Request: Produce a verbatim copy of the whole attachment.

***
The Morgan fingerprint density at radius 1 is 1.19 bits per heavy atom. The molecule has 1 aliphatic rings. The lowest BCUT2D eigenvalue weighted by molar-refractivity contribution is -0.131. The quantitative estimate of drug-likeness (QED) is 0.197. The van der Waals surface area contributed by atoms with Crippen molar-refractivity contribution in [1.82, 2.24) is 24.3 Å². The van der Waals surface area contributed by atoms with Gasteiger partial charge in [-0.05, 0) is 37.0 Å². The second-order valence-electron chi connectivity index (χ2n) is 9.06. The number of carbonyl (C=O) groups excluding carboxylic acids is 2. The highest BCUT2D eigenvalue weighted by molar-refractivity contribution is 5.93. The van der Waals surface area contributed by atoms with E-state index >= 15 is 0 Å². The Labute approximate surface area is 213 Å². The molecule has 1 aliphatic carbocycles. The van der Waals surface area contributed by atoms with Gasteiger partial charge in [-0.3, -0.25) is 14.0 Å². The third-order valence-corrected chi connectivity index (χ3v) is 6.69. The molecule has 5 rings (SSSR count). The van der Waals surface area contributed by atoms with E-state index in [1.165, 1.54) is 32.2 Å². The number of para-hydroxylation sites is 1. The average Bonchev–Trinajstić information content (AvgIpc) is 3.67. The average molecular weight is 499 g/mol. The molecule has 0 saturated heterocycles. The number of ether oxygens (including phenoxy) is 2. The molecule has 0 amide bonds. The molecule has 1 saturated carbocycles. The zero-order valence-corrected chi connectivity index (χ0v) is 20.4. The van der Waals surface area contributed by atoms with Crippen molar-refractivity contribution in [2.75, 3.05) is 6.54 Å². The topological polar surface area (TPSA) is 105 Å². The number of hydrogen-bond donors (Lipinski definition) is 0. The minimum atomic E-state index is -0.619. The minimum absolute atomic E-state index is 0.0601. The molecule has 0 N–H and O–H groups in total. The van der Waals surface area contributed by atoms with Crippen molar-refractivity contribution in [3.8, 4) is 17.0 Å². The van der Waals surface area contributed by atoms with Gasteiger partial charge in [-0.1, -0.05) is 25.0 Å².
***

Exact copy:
The Morgan fingerprint density at radius 1 is 1.19 bits per heavy atom. The molecule has 1 aliphatic rings. The lowest BCUT2D eigenvalue weighted by molar-refractivity contribution is -0.131. The quantitative estimate of drug-likeness (QED) is 0.197. The van der Waals surface area contributed by atoms with Crippen molar-refractivity contribution in [1.82, 2.24) is 24.3 Å². The van der Waals surface area contributed by atoms with Gasteiger partial charge in [-0.05, 0) is 37.0 Å². The second-order valence-electron chi connectivity index (χ2n) is 9.06. The number of carbonyl (C=O) groups excluding carboxylic acids is 2. The highest BCUT2D eigenvalue weighted by molar-refractivity contribution is 5.93. The van der Waals surface area contributed by atoms with E-state index >= 15 is 0 Å². The Labute approximate surface area is 213 Å². The molecule has 1 aliphatic carbocycles. The van der Waals surface area contributed by atoms with Gasteiger partial charge in [-0.3, -0.25) is 14.0 Å². The third-order valence-corrected chi connectivity index (χ3v) is 6.69. The molecule has 5 rings (SSSR count). The van der Waals surface area contributed by atoms with E-state index in [1.165, 1.54) is 32.2 Å². The number of para-hydroxylation sites is 1. The average Bonchev–Trinajstić information content (AvgIpc) is 3.67. The average molecular weight is 499 g/mol. The molecule has 0 saturated heterocycles. The number of ether oxygens (including phenoxy) is 2. The molecule has 0 amide bonds. The molecule has 1 saturated carbocycles. The zero-order valence-corrected chi connectivity index (χ0v) is 20.4. The van der Waals surface area contributed by atoms with Crippen molar-refractivity contribution in [2.75, 3.05) is 6.54 Å². The topological polar surface area (TPSA) is 105 Å². The number of hydrogen-bond donors (Lipinski definition) is 0. The minimum atomic E-state index is -0.619. The minimum absolute atomic E-state index is 0.0601. The molecule has 0 N–H and O–H groups in total. The van der Waals surface area contributed by atoms with Crippen molar-refractivity contribution in [3.8, 4) is 17.0 Å². The van der Waals surface area contributed by atoms with Gasteiger partial charge in [-0.1, -0.05) is 25.0 Å².